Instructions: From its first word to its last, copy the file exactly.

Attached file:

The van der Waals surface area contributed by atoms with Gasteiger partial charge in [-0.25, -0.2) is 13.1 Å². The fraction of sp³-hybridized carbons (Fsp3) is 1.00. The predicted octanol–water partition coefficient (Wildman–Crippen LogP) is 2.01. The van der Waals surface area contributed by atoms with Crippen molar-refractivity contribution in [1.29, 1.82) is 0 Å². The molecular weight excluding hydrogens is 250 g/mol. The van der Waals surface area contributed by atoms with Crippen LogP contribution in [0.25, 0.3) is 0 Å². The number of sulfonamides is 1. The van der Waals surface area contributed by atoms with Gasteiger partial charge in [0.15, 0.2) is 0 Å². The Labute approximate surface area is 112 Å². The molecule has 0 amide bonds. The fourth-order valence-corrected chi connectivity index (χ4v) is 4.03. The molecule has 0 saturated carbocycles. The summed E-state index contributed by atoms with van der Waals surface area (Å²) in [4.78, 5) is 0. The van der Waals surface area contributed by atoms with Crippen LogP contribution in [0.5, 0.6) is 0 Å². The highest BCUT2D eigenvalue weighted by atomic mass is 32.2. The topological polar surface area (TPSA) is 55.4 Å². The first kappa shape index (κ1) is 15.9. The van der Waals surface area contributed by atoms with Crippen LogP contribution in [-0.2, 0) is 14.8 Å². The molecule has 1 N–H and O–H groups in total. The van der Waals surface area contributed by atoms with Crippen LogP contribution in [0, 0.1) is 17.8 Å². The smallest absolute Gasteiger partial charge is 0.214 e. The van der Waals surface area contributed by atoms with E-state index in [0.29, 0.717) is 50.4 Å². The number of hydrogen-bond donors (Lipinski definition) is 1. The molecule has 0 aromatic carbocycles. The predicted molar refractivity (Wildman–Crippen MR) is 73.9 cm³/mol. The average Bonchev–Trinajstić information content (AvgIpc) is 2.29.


The van der Waals surface area contributed by atoms with Gasteiger partial charge in [-0.25, -0.2) is 13.1 Å². The fraction of sp³-hybridized carbons (Fsp3) is 1.00. The predicted octanol–water partition coefficient (Wildman–Crippen LogP) is 2.01. The van der Waals surface area contributed by atoms with Crippen molar-refractivity contribution in [1.29, 1.82) is 0 Å². The molecular weight excluding hydrogens is 250 g/mol. The van der Waals surface area contributed by atoms with Crippen LogP contribution in [0.25, 0.3) is 0 Å². The number of sulfonamides is 1. The van der Waals surface area contributed by atoms with Gasteiger partial charge in [0.15, 0.2) is 0 Å². The Labute approximate surface area is 112 Å². The molecule has 0 amide bonds. The fourth-order valence-corrected chi connectivity index (χ4v) is 4.03. The molecule has 0 saturated carbocycles. The summed E-state index contributed by atoms with van der Waals surface area (Å²) in [4.78, 5) is 0. The van der Waals surface area contributed by atoms with Crippen LogP contribution in [0.5, 0.6) is 0 Å². The highest BCUT2D eigenvalue weighted by atomic mass is 32.2. The topological polar surface area (TPSA) is 55.4 Å². The first kappa shape index (κ1) is 15.9. The van der Waals surface area contributed by atoms with Crippen LogP contribution in [-0.2, 0) is 14.8 Å². The molecule has 1 N–H and O–H groups in total. The van der Waals surface area contributed by atoms with Crippen LogP contribution in [0, 0.1) is 17.8 Å². The smallest absolute Gasteiger partial charge is 0.214 e. The van der Waals surface area contributed by atoms with E-state index in [0.29, 0.717) is 50.4 Å². The number of hydrogen-bond donors (Lipinski definition) is 1. The molecule has 0 aromatic carbocycles. The predicted molar refractivity (Wildman–Crippen MR) is 73.9 cm³/mol. The average Bonchev–Trinajstić information content (AvgIpc) is 2.29.